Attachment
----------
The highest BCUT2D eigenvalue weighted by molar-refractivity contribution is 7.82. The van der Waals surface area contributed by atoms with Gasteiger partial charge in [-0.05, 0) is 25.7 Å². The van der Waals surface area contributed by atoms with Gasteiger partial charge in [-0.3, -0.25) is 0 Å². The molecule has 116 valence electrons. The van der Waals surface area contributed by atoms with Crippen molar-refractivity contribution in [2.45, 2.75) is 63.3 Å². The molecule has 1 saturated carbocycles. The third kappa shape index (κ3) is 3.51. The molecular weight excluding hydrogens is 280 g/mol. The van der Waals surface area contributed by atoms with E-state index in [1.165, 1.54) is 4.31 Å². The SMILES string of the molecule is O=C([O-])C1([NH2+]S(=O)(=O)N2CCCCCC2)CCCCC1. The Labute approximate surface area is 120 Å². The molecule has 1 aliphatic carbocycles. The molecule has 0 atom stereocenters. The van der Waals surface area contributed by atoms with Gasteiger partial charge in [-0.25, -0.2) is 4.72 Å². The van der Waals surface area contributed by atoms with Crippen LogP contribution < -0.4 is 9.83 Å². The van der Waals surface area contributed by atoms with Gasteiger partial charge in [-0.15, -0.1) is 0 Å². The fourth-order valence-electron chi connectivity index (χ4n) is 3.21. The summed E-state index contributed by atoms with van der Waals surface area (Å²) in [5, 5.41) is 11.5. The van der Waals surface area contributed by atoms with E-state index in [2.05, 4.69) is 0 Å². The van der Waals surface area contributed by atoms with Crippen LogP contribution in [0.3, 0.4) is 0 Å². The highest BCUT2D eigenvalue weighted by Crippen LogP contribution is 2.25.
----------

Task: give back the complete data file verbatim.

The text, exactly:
The highest BCUT2D eigenvalue weighted by molar-refractivity contribution is 7.82. The van der Waals surface area contributed by atoms with Gasteiger partial charge in [-0.05, 0) is 25.7 Å². The van der Waals surface area contributed by atoms with Gasteiger partial charge in [-0.3, -0.25) is 0 Å². The molecule has 116 valence electrons. The van der Waals surface area contributed by atoms with Crippen molar-refractivity contribution in [2.45, 2.75) is 63.3 Å². The molecule has 1 saturated carbocycles. The third kappa shape index (κ3) is 3.51. The molecular weight excluding hydrogens is 280 g/mol. The van der Waals surface area contributed by atoms with E-state index in [1.165, 1.54) is 4.31 Å². The SMILES string of the molecule is O=C([O-])C1([NH2+]S(=O)(=O)N2CCCCCC2)CCCCC1. The Labute approximate surface area is 120 Å². The molecule has 1 aliphatic carbocycles. The molecule has 0 atom stereocenters. The van der Waals surface area contributed by atoms with Gasteiger partial charge in [-0.25, -0.2) is 4.72 Å². The van der Waals surface area contributed by atoms with Crippen LogP contribution < -0.4 is 9.83 Å². The van der Waals surface area contributed by atoms with Gasteiger partial charge in [-0.15, -0.1) is 0 Å². The fourth-order valence-electron chi connectivity index (χ4n) is 3.21. The summed E-state index contributed by atoms with van der Waals surface area (Å²) in [5, 5.41) is 11.5. The van der Waals surface area contributed by atoms with E-state index in [2.05, 4.69) is 0 Å². The van der Waals surface area contributed by atoms with Crippen LogP contribution in [0.3, 0.4) is 0 Å². The highest BCUT2D eigenvalue weighted by Crippen LogP contribution is 2.25.